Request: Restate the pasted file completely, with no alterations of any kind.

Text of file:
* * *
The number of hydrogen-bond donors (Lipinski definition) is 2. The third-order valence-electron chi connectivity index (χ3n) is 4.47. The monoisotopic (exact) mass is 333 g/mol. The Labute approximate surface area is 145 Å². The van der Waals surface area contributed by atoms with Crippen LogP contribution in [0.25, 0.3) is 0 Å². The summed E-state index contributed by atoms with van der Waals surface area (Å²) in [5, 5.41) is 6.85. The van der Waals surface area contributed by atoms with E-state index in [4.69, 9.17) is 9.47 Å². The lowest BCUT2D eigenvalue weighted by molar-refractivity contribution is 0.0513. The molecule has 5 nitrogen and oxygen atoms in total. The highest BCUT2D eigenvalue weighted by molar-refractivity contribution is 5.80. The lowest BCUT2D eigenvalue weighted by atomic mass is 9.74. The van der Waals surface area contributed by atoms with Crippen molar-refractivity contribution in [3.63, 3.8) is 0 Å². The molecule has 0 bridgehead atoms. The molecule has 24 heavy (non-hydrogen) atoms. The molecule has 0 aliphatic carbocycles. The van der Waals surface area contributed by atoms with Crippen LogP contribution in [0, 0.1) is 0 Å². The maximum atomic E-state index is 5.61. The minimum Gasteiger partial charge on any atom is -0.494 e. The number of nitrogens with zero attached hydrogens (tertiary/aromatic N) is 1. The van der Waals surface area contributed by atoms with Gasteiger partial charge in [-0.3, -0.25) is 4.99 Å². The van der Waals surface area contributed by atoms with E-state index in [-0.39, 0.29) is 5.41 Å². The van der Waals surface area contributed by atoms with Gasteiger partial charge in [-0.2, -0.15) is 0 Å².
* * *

The number of hydrogen-bond donors (Lipinski definition) is 2. The third-order valence-electron chi connectivity index (χ3n) is 4.47. The monoisotopic (exact) mass is 333 g/mol. The Labute approximate surface area is 145 Å². The van der Waals surface area contributed by atoms with Crippen LogP contribution in [0.25, 0.3) is 0 Å². The summed E-state index contributed by atoms with van der Waals surface area (Å²) in [5, 5.41) is 6.85. The van der Waals surface area contributed by atoms with E-state index in [4.69, 9.17) is 9.47 Å². The lowest BCUT2D eigenvalue weighted by molar-refractivity contribution is 0.0513. The molecule has 5 nitrogen and oxygen atoms in total. The highest BCUT2D eigenvalue weighted by molar-refractivity contribution is 5.80. The lowest BCUT2D eigenvalue weighted by atomic mass is 9.74. The van der Waals surface area contributed by atoms with Crippen molar-refractivity contribution in [3.63, 3.8) is 0 Å². The molecule has 0 bridgehead atoms. The molecule has 24 heavy (non-hydrogen) atoms. The molecule has 0 aliphatic carbocycles. The van der Waals surface area contributed by atoms with Crippen LogP contribution in [0, 0.1) is 0 Å². The maximum atomic E-state index is 5.61. The minimum Gasteiger partial charge on any atom is -0.494 e. The number of nitrogens with zero attached hydrogens (tertiary/aromatic N) is 1. The van der Waals surface area contributed by atoms with Gasteiger partial charge in [-0.3, -0.25) is 4.99 Å². The van der Waals surface area contributed by atoms with E-state index in [-0.39, 0.29) is 5.41 Å². The van der Waals surface area contributed by atoms with Gasteiger partial charge in [-0.2, -0.15) is 0 Å².